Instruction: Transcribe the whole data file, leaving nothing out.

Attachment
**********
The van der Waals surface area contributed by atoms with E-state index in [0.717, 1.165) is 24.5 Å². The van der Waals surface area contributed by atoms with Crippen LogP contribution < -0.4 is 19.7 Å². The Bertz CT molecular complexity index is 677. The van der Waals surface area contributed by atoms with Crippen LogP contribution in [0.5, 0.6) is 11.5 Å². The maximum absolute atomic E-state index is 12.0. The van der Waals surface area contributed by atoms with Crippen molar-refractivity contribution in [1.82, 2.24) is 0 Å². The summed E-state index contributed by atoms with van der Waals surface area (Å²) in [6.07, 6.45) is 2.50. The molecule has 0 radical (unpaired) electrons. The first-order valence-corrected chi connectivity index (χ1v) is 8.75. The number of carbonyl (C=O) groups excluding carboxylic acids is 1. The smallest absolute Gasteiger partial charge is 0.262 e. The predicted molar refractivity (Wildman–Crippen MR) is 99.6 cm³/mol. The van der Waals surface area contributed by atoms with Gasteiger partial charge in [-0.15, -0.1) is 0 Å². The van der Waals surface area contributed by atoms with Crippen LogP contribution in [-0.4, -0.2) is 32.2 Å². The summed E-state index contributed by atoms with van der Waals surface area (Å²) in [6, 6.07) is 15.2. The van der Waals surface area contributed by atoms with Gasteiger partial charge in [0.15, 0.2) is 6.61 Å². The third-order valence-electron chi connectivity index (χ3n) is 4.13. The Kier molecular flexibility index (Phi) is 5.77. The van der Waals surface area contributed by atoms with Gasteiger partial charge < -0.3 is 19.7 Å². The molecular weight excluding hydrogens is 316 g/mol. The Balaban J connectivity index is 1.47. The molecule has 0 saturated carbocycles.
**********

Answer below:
The van der Waals surface area contributed by atoms with E-state index in [0.717, 1.165) is 24.5 Å². The van der Waals surface area contributed by atoms with Crippen LogP contribution < -0.4 is 19.7 Å². The Bertz CT molecular complexity index is 677. The van der Waals surface area contributed by atoms with Crippen LogP contribution in [0.5, 0.6) is 11.5 Å². The maximum absolute atomic E-state index is 12.0. The van der Waals surface area contributed by atoms with Crippen molar-refractivity contribution in [1.82, 2.24) is 0 Å². The summed E-state index contributed by atoms with van der Waals surface area (Å²) in [6.07, 6.45) is 2.50. The molecule has 0 radical (unpaired) electrons. The first-order valence-corrected chi connectivity index (χ1v) is 8.75. The number of carbonyl (C=O) groups excluding carboxylic acids is 1. The smallest absolute Gasteiger partial charge is 0.262 e. The predicted molar refractivity (Wildman–Crippen MR) is 99.6 cm³/mol. The van der Waals surface area contributed by atoms with Gasteiger partial charge in [-0.15, -0.1) is 0 Å². The van der Waals surface area contributed by atoms with Crippen LogP contribution in [-0.4, -0.2) is 32.2 Å². The summed E-state index contributed by atoms with van der Waals surface area (Å²) in [6, 6.07) is 15.2. The van der Waals surface area contributed by atoms with Gasteiger partial charge in [0.15, 0.2) is 6.61 Å². The third-order valence-electron chi connectivity index (χ3n) is 4.13. The Kier molecular flexibility index (Phi) is 5.77. The van der Waals surface area contributed by atoms with Gasteiger partial charge < -0.3 is 19.7 Å². The molecular weight excluding hydrogens is 316 g/mol. The Balaban J connectivity index is 1.47. The molecule has 0 saturated carbocycles.